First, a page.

A CBS News poll finds that only 36 percent of Americans approve of the job President Obama is doing on foreign policy. 49 percent disapprove. Obama actually polls better when it comes to his handling of the economy and of health care than he does on foreign policy.
Robert Kagan points out, however, that Obama has been giving Americans the detached, non-interventionist foreign policy they want after the Bush years. So why is his foreign policy so unpopular?
Kagan’s hypothesis is that Americans may want the minimalist, narrowly self-interested foreign policy Obama has delivered, but they aren’t proud of it. Thus, they do not credit the president for giving them what they want. As Kagan puts, “to follow a leader to triumph inspires loyalty, gratitude, and affection; to follow a leader in retreat inspires no such emotions.”
My hypothesis is different. Obama has delivered the foreign policy Americans wanted, but not the results they hoped that policy would produce. The world does not love America, as many thought it might once we elected a figure as transcendent as The Anointed One. The world does not respect America because its “red lines” mean nothing. And the world has made a mockery of Obama’s faith that we have left 19th and 20th century realities behind.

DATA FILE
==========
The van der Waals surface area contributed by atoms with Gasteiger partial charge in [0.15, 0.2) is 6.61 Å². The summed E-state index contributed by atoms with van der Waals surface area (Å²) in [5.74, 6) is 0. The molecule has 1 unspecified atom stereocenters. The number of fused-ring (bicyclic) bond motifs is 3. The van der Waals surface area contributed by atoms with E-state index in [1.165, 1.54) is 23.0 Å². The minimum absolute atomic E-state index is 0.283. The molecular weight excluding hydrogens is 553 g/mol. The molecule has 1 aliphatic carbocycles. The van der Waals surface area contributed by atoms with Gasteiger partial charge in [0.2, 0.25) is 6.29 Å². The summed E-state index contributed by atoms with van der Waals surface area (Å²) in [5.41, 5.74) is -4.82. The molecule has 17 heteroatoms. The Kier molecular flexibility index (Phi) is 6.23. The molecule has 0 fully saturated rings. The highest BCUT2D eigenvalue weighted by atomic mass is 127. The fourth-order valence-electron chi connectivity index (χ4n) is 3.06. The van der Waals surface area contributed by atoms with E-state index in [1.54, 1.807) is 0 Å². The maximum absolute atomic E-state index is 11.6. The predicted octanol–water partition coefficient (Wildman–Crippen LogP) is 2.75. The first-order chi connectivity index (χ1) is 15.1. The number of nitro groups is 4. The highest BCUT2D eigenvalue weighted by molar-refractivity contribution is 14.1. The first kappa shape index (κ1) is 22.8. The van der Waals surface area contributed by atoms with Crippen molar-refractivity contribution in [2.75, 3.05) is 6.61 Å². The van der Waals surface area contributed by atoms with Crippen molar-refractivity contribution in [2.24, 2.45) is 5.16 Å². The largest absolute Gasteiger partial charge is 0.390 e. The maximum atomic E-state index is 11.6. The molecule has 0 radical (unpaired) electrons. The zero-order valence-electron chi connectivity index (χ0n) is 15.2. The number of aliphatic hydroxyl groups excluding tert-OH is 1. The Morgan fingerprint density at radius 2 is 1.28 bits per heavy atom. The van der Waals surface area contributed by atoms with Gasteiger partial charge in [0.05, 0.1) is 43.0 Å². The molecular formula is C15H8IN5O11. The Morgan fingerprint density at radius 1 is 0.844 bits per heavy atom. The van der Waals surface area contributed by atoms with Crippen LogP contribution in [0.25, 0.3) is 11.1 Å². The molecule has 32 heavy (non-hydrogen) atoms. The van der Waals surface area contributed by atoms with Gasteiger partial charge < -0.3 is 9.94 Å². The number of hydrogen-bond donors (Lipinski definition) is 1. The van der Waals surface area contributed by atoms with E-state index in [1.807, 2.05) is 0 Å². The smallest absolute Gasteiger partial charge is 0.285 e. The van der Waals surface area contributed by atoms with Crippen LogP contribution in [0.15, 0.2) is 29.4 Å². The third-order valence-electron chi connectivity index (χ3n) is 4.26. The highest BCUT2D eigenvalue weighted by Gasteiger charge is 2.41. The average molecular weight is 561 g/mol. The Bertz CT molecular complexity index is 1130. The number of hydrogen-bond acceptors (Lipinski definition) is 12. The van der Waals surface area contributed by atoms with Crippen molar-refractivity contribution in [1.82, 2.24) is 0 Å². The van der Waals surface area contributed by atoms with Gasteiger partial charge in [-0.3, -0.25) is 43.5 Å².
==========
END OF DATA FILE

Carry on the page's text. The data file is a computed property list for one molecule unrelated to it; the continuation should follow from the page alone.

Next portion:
Minimalism and detachment may be appealing, but foolishness and weakness are not. As I wrote a few days ago:
To say that Obama has delivered the foreign policy Americans want is not to say that he’s delivering the results Americans expected or want. Jimmy Carter delivered the foreign policy we wanted — a foreign policy, he liked to say, as decent as the American people themselves. But when that foreign became associated with American hostages in Iran and Russian troops in Afghanistan, decent Americans recoiled. . . .
Polling shows that Americans are recoiling once again.